Orwell

My East Anglian Heaven and Hell: Guy Nicholls

Guy Nicholls, founder of Tru7 Group. Picture: Charlotte Bond

Guy Nicholls, founder of Tru7 Group. Picture: Charlotte Bond

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This week Gina Long meets Guy Nicholls, owner of Tru7 Group.

Guy Nicholls and Gina Long MBE with Sam and Euan Morley Picture: Sarah Lucy BrownGuy Nicholls and Gina Long MBE with Sam and Euan Morley Picture: Sarah Lucy Brown

Guy Nicholls, owner of Tru7 Group, a family-owned group of companies, is fiercely loyal to his East Anglian roots. Philanthropic Guy generously has pledged £100,000 to the GeeWizz Charity Legacy fundraiser that will be announced late October, to help build a new specialist SEND’s playground at the Thomas Wolsey Ormiston Academy. His companies employ more than 200 people in Suffolk. Here he speaks with Gina Long

What is your connection to East Anglia?

My father Percy was originally from Yoxford, moving to Ipswich in the 1950s, where his family had numerous garages. He was very innovative back then. He, along with his brothers, was one of the first families to sell second-hand cars – everyone locally knew them. He then left the family business and started on his own.

What is your East Anglian Heaven?

I just love the people and the area; I couldn’t imagine living anywhere else. We have beautiful coastal areas and rivers. We are also very lucky having lots of wonderful pubs and places to eat. There are just so many places across Suffolk and Norfolk to choose from.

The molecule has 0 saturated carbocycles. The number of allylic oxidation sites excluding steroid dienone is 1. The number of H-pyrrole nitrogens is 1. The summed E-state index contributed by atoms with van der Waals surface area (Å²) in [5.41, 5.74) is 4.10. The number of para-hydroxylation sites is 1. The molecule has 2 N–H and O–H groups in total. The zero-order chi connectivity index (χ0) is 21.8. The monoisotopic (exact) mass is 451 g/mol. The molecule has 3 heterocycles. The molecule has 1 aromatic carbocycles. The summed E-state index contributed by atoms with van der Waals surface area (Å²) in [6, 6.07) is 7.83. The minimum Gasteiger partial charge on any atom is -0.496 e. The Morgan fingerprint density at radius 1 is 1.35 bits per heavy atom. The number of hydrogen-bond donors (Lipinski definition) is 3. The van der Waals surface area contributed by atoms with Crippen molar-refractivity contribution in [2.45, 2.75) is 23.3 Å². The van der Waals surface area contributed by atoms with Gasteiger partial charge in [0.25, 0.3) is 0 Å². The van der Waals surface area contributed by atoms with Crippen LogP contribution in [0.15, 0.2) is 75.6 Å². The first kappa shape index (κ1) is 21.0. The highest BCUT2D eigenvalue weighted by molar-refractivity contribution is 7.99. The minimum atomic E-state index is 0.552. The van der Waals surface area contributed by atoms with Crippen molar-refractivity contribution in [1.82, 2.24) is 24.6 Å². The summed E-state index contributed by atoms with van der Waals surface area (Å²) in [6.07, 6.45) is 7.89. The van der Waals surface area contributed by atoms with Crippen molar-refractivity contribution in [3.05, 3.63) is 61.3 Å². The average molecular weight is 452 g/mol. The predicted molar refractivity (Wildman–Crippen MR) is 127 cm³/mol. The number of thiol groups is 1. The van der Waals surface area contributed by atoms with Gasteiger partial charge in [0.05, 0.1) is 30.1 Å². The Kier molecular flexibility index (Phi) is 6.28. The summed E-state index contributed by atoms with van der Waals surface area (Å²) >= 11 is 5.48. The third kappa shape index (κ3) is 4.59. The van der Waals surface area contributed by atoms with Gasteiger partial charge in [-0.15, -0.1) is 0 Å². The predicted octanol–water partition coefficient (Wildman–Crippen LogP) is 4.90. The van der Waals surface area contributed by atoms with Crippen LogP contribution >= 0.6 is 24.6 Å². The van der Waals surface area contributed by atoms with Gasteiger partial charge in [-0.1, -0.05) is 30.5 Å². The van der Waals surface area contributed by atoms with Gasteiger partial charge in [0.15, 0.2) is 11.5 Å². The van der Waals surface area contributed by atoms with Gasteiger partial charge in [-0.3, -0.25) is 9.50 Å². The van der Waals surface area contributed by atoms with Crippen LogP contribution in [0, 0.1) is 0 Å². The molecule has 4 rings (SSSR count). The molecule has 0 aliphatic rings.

What is your East Anglian Hell?

The road systems are dreadful. In my opinion, the A140 must be one of the worst roads in the UK. The Orwell Bridge seems to have constant closures because of high winds and accidents. Very frustrating!

What’s your favourite East Anglian restaurant?

I need to mention a few. In Suffolk, The Unruly Pig and Milsoms and, of course, The Talbooth.

What’s your favourite way to spend an East Anglian evening?

At home with my wife and a G&T.

What’s your favourite East Anglian landmark?

Coming back from anywhere, I always breathe a sigh of relief when I see the ‘Welcome to Suffolk’ road sign.

What’s the best thing that happens in East Anglia every year?

The Suffolk Show, I go to every year without fail, and the Heveningham Concourse d’Elegance has become a must. Both hugely missed this year, due to the unwelcome pandemic. We can only hope they will return in 2021, along with all other major events.

What is your specialist Mastermind subject?

That is not a difficult question, has to be trucks and diggers!

What is always in your fridge?

Gin and tonic. We buy as much local produce as possible. My wife Julie and I love the local farm shops. Our fridge has a vast amount of produce from Suffolk Food Hall in it!

What’s your simple philosophy of life?

Work harder and smarter than your competition.

What’s your favourite film?

I like British gangster films, so 
it’s got to be Guy Ritchie’s Lock, Stock and Two Smoking Barrels, and any Richard Curtis film is brilliant.